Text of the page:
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1963 avanti tach erratic

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  • Engine: 1963 avanti tach erratic

    Can any one tell me how to fix the 63 Avanti tach that is iratic when first started and is iratatic with needle jumping
    Joe


    Joe Parsons

  • #2
    The tach sender likely needs rebuilding or replacing. The sender is the round, flat can attached under the steering column and has several wires going to and from it. Several of the vendors carry either reproduction senders or a circuit board that can be installed in yours.
    Poet...Mystic...Soldier of Fortune. As always...self-absorbed, adversarial, cocky and in general a malcontent.

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    • #3
      Try replacing your points, condenser, set the dwell and install new plug wires first. Poor firing can confuse tach signals..
      64 GT Hawk (K7)
      1970 Avanti (R3)

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      • #4
        If a Pertronix electronic ignition is installed, does it contribute to an erratic tach?
        If so, what is the remedy?
        regards,
        Jay

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        • #5
          Erratic avanti tach

          Originally posted by IMJ View Post
          If a Pertronix electronic ignition is installed, does it contribute to an erratic tach?
          If so, what is the remedy?
          regards,
          Jay
          i HAVE INSTALLED THE Pertronix ignition and it worked perfectly for awhile now its is being erratic and jumping around
          Joe


          Joe Parsons

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          • #6
            My tach in the car with a Pertronix ignition acts the same way. But I've only had the car a short time and a previous owner installed the module, so I don't know when the tach got goofy. My Daytona has the dual point distributor and when the malfunctioning voltage regulator took out the tach's sending unit along with every bulb in the car that was lit at the time, I replaced the sending unit with a circuit board that Gunslinger is referencing. But that was for a completely dead tach. I hope someone else can be of assistance as I'm in the same boat!
            regards,
            Jay

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            • #7
              It's not just the old Avanti tachs with a sending unit. I have a new aftermarket S-W tach which does not like the signal from the Pertronix. Do an internet search and most every forum will come up with the same complaint.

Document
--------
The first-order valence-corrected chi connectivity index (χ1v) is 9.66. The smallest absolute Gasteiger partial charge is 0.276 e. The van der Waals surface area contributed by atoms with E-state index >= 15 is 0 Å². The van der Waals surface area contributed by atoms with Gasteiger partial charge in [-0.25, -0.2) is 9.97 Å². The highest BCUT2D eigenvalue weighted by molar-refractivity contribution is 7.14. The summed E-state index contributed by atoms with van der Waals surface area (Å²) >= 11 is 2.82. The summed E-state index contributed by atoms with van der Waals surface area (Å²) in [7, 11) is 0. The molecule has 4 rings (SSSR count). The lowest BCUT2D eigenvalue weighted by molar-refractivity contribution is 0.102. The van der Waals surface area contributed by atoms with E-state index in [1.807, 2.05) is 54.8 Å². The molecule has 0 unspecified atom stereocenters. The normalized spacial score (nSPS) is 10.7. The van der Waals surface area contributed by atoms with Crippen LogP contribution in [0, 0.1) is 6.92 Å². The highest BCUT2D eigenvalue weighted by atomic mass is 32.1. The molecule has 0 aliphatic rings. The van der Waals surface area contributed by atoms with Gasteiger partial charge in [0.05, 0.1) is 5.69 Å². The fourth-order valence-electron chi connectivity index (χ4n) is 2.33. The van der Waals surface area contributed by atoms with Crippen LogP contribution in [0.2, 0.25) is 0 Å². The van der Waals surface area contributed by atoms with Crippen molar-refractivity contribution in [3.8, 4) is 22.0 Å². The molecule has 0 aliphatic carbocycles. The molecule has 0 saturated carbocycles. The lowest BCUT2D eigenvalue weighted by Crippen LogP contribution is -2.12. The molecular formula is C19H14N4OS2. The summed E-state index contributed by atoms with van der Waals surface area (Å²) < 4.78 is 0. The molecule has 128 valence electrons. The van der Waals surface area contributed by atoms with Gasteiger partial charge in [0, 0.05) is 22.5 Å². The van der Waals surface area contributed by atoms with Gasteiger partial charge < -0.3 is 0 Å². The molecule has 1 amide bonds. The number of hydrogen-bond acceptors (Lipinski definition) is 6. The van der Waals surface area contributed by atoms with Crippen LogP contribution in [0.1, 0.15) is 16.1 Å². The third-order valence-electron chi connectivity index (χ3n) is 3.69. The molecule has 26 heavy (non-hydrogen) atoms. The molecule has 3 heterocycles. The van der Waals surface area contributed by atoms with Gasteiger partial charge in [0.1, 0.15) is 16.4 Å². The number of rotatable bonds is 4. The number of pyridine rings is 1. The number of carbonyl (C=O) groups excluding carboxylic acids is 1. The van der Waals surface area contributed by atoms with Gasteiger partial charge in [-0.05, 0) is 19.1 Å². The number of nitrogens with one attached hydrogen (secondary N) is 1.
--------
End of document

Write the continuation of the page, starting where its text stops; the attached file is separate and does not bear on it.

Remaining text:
I called them to find out why an old hand held analog Craftsman tachometer
              / dwell meter I have won't correctly display the true engine rpm since
              installing the Ignitor. The engineer was nice enough to spend plenty of
              time explaining how the Ignitor worked and how it differs from breaker
              points.

              He explained that the reason we have so many problems trying to make
              tachometers work with various ignition systems is because tachometers work
              in several different ways in order to figure out the engine rpm. In a
              conventional breaker-point ignition system, present at the negative coil
              terminal is a rising and falling sine wave of voltage potential from pretty
              much zero to maybe 200 volts as the coil is "grounded." Some tachometers
              count these waves or "pulses" to determine the engine rpm by looking for
              the zero voltage portions between some higher voltage. Some look for
              simple rises in voltage or even just the drops in voltage, not caring about
              hitting a zero or any particular peak voltage.

              The problem occurs because modern electronic ignition systems don't
              necessarily have a wave form that matches the conventional breaker-points.
              With a breaker point system, the wave form present at the negative coil
              terminal rises rather rapidly as the points close, reaching a sort of
              rounded peak as the points remain closed for a period and then have a
              tapered tail as the points open and the current is broken (combined with
              the effect of the condenser). In the case of the Pertronix Ignitor, the
              wave form is controlled by the electronics in concert with a capacitor.
              The wave form has a characteristic which includes a very sharp rise, a
              level plateau of 10 to 15 milliseconds (which duplicates the closed points)
              and a exponentially tapering tail. With the ignitor, the voltage never is